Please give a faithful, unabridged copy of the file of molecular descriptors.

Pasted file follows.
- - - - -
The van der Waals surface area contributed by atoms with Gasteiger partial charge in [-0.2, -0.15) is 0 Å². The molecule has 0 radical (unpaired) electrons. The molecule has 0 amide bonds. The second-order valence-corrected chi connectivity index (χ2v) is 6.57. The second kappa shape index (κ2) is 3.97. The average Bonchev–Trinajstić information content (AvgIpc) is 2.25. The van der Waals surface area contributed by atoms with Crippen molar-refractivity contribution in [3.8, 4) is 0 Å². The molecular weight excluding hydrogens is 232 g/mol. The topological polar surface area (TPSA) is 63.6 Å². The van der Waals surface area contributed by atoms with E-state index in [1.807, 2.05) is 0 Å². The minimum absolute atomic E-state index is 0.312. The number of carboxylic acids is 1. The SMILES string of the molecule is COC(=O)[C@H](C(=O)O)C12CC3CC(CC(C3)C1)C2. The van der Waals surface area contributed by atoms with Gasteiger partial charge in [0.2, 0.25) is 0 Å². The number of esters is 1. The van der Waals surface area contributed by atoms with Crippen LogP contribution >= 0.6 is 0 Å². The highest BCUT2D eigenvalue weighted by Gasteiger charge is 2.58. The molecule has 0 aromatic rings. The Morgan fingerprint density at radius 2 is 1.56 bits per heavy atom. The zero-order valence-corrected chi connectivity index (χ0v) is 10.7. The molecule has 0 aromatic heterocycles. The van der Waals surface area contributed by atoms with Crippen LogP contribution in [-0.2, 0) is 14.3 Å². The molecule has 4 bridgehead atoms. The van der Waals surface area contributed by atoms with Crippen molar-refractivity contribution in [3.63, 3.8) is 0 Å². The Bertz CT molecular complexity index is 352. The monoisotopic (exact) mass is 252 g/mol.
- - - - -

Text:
The van der Waals surface area contributed by atoms with Gasteiger partial charge in [-0.2, -0.15) is 0 Å². The molecule has 0 radical (unpaired) electrons. The molecule has 0 amide bonds. The second-order valence-corrected chi connectivity index (χ2v) is 6.57. The second kappa shape index (κ2) is 3.97. The average Bonchev–Trinajstić information content (AvgIpc) is 2.25. The van der Waals surface area contributed by atoms with Crippen molar-refractivity contribution in [3.8, 4) is 0 Å². The molecular weight excluding hydrogens is 232 g/mol. The topological polar surface area (TPSA) is 63.6 Å². The van der Waals surface area contributed by atoms with E-state index in [1.807, 2.05) is 0 Å². The minimum absolute atomic E-state index is 0.312. The number of carboxylic acids is 1. The SMILES string of the molecule is COC(=O)[C@H](C(=O)O)C12CC3CC(CC(C3)C1)C2. The van der Waals surface area contributed by atoms with Gasteiger partial charge in [0.2, 0.25) is 0 Å². The number of esters is 1. The van der Waals surface area contributed by atoms with Crippen LogP contribution >= 0.6 is 0 Å². The highest BCUT2D eigenvalue weighted by Gasteiger charge is 2.58. The molecule has 0 aromatic rings. The Morgan fingerprint density at radius 2 is 1.56 bits per heavy atom. The zero-order valence-corrected chi connectivity index (χ0v) is 10.7. The molecule has 0 aromatic heterocycles. The van der Waals surface area contributed by atoms with Crippen LogP contribution in [-0.2, 0) is 14.3 Å². The molecule has 4 bridgehead atoms. The van der Waals surface area contributed by atoms with Crippen molar-refractivity contribution in [3.63, 3.8) is 0 Å². The Bertz CT molecular complexity index is 352. The monoisotopic (exact) mass is 252 g/mol.